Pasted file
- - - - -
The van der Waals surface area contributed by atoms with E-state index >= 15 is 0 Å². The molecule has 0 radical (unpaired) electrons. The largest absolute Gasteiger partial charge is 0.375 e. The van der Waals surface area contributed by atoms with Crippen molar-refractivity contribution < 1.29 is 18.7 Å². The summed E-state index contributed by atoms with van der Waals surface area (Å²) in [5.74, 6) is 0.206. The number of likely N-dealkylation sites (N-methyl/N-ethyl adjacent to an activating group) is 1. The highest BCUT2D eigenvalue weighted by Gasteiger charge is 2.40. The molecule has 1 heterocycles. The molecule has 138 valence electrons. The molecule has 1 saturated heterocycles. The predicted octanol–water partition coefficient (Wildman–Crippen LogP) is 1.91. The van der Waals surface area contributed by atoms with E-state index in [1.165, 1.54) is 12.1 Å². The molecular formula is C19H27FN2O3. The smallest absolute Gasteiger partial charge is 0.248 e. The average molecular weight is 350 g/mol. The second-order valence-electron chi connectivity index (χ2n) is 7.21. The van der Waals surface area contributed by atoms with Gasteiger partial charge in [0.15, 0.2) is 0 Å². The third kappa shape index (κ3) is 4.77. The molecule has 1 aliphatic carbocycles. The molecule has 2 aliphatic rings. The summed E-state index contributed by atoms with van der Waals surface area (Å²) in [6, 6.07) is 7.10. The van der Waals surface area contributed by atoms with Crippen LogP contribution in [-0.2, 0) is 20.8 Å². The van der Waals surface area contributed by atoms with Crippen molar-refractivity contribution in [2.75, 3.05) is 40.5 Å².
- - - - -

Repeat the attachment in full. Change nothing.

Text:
The van der Waals surface area contributed by atoms with E-state index >= 15 is 0 Å². The molecule has 0 radical (unpaired) electrons. The largest absolute Gasteiger partial charge is 0.375 e. The van der Waals surface area contributed by atoms with Crippen molar-refractivity contribution < 1.29 is 18.7 Å². The summed E-state index contributed by atoms with van der Waals surface area (Å²) in [5.74, 6) is 0.206. The number of likely N-dealkylation sites (N-methyl/N-ethyl adjacent to an activating group) is 1. The highest BCUT2D eigenvalue weighted by Gasteiger charge is 2.40. The molecule has 1 heterocycles. The molecule has 138 valence electrons. The molecule has 1 saturated heterocycles. The predicted octanol–water partition coefficient (Wildman–Crippen LogP) is 1.91. The van der Waals surface area contributed by atoms with E-state index in [1.165, 1.54) is 12.1 Å². The molecular formula is C19H27FN2O3. The smallest absolute Gasteiger partial charge is 0.248 e. The average molecular weight is 350 g/mol. The second-order valence-electron chi connectivity index (χ2n) is 7.21. The van der Waals surface area contributed by atoms with Gasteiger partial charge in [0.15, 0.2) is 0 Å². The third kappa shape index (κ3) is 4.77. The molecule has 1 aliphatic carbocycles. The molecule has 2 aliphatic rings. The summed E-state index contributed by atoms with van der Waals surface area (Å²) in [6, 6.07) is 7.10. The van der Waals surface area contributed by atoms with Crippen LogP contribution in [-0.2, 0) is 20.8 Å². The van der Waals surface area contributed by atoms with Crippen molar-refractivity contribution in [2.75, 3.05) is 40.5 Å².